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Pollutants enter our waterways through various means and can degrade water quality.  When water quality becomes degraded it can limit or restrict the ways in which we can use our surface waters as a resource.  For example if there are high levels of bacteria in a stream, a sign may be posted that conditions are unsafe for swimming.  Pollutants can be grouped into two categories based on their source: these are point source and nonpoint source pollution.  Point source pollution comes from one source that is clearly identifiable like industrial or sewage treatment plants.  On the other hand, nonpoint source pollution is diffuse runoff that is caused by rainfall washing across the ground.  As the water moves across the ground it picks up pollutants, which are carried into our streams and rivers.  Examples of nonpoint source pollution include; fertilizers, herbicides, insecticides, bacteria and nutrients from animal waste and faulty septic tanks, oil, grease, gasoline and sediment.  Unfortunately, we all play a part in contributing to nonpoint source pollution – but fortunately we can all do our part to reduce the amount of nonpoint source pollution entering our waterways.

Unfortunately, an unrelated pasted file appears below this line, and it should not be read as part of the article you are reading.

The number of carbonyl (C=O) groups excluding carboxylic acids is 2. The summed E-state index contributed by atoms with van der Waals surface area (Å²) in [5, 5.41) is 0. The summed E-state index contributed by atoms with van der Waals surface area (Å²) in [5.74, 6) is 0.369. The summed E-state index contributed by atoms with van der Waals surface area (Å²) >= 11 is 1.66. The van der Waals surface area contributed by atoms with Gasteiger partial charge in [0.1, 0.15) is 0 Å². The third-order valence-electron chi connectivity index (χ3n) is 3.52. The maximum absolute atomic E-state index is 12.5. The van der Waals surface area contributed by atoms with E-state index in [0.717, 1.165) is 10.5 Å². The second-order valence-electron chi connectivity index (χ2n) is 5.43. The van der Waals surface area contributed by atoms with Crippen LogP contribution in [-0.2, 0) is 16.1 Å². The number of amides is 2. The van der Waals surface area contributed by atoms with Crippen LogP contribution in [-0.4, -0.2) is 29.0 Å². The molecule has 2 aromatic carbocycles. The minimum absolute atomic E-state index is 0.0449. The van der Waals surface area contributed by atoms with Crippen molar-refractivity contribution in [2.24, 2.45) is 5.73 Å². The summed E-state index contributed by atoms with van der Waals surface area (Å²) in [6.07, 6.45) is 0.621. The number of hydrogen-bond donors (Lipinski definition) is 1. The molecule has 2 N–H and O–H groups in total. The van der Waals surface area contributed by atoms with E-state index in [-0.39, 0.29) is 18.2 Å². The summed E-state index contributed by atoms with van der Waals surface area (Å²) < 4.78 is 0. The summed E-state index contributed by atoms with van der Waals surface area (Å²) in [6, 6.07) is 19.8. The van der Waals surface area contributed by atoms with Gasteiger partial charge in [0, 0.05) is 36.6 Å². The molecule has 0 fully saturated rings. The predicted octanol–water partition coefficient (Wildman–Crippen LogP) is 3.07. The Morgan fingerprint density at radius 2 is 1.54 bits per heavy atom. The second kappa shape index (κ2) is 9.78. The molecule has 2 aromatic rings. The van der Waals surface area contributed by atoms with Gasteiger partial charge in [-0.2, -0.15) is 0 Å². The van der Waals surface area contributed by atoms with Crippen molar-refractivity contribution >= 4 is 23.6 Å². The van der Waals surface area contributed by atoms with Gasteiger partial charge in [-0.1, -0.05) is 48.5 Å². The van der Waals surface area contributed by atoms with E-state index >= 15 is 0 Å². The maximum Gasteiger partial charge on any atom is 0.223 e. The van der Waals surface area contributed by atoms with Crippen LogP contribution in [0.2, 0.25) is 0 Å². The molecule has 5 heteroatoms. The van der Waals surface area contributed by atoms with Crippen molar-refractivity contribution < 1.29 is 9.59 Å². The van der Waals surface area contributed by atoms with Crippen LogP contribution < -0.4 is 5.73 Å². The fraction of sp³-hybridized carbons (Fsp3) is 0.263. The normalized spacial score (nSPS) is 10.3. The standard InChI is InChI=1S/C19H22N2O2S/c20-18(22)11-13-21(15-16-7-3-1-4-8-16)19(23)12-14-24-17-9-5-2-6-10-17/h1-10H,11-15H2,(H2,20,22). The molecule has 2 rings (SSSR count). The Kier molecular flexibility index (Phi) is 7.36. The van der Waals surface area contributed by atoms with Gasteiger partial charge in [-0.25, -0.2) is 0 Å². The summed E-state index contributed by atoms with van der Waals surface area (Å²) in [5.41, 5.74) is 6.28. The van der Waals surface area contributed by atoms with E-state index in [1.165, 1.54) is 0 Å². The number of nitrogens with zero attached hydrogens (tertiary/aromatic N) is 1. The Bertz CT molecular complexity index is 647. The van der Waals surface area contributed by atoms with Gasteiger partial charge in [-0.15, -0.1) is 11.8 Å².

There are many ways to reduce the amount of nonpoint source pollution entering our waterways.  Here are a few ways you can help out…

  1. Pick up litter and dispose of it properly either by recycling it or putting it in a waste receptacle. 
  2. Pick up pet waste and dispose of it by putting it in a sealed plastic bag and throwing it in the trash or flushing it down the toilet. 
  3. Keep litter, pet waste, debris and leaves out of the storm drains.  Storm drains drain directly to our streams and rivers. 
  4. Have your septic tank inspected and pumped regularly. Septic tanks should be inspected and pumped ever 3-5 years at a minimum. 
  5. Landscape your home with native plants and minimize exposed surfaces that could erode.  Use permeable surfaces such as wood for decks and bricks and concrete lattice to allow water to soak into the ground.
  6. Have a soil test done before you fertilize and never fertilize before a heavy rain. 
  7. Get involved with your local watershed organization.
"When one tugs at a single thing in nature, he finds it attached to the rest of the world." -- John Muir